The Environmental Protection Agency is beginning to walk back Obama-era rules concerning waters of the United States as they define “navigable waters.”

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The federal WOTUS has implications for nearly every operation, as do rules over the application of chemicals.  

In Arkansas, state officials are setting policy being watched across farm country when it comes to drift.

Colleen Bradford Krantz reports.

An Arkansas legislative committee this week approved a ban on post-emergent use of dicamba herbicide. The emergency measure lasts for 120 days.

Gov. Asa Hutchinson had approved the plan last week after it was sent to him by the Arkansas State Plant Board, which has now recorded more than 540 complaints. These landowners report crop damage they associate with neighboring farmers’ use of dicamba.

The ban may cause problem for farmers who planted the new dicamba-tolerant Xtend soybeans and cotton, although most may have sprayed weeds in advance of the possible ban.

BASF’s Engenia was the only brand of dicamba approved in Arkansas for use during the growing season. Company officials have said they believe many of the problems stem from farmers’ failure to carefully follow label directions, which suggest applying only in winds between 3 and 10 miles per hour.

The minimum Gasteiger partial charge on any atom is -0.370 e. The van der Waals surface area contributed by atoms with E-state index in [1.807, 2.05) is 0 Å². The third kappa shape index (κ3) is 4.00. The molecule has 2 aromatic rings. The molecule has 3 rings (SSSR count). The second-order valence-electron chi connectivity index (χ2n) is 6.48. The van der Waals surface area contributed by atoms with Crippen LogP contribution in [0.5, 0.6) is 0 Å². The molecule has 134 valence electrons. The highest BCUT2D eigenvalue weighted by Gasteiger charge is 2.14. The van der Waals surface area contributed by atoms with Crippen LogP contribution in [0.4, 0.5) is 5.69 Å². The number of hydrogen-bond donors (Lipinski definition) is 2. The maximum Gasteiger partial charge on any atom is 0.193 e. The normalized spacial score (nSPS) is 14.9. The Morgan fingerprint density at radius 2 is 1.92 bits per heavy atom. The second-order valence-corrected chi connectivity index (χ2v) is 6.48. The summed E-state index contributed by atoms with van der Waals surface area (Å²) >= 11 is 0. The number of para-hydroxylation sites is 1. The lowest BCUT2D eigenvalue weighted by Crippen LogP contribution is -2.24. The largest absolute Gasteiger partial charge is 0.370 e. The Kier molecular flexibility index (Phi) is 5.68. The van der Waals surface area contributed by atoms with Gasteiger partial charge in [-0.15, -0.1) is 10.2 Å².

Gov. Hutchinson wrote that while he realized making a change during the growing season is less than ideal, the volume of complaints and the plant board’s concerns justified the emergency measure. He asked the state’s agriculture department and plant board to set up a task force to make long-term recommendations related to dicamba use.

Arkansas state officials also agreed to move up the penalties of $1,000 to $25,000 for those responsible for off-target applications that damage others’ crops. 

Certain dicamba brands, including BASF’s Engenia, will still be allowed for “burn-down” use in Arkansas fields or pastures between September 15 and April 15.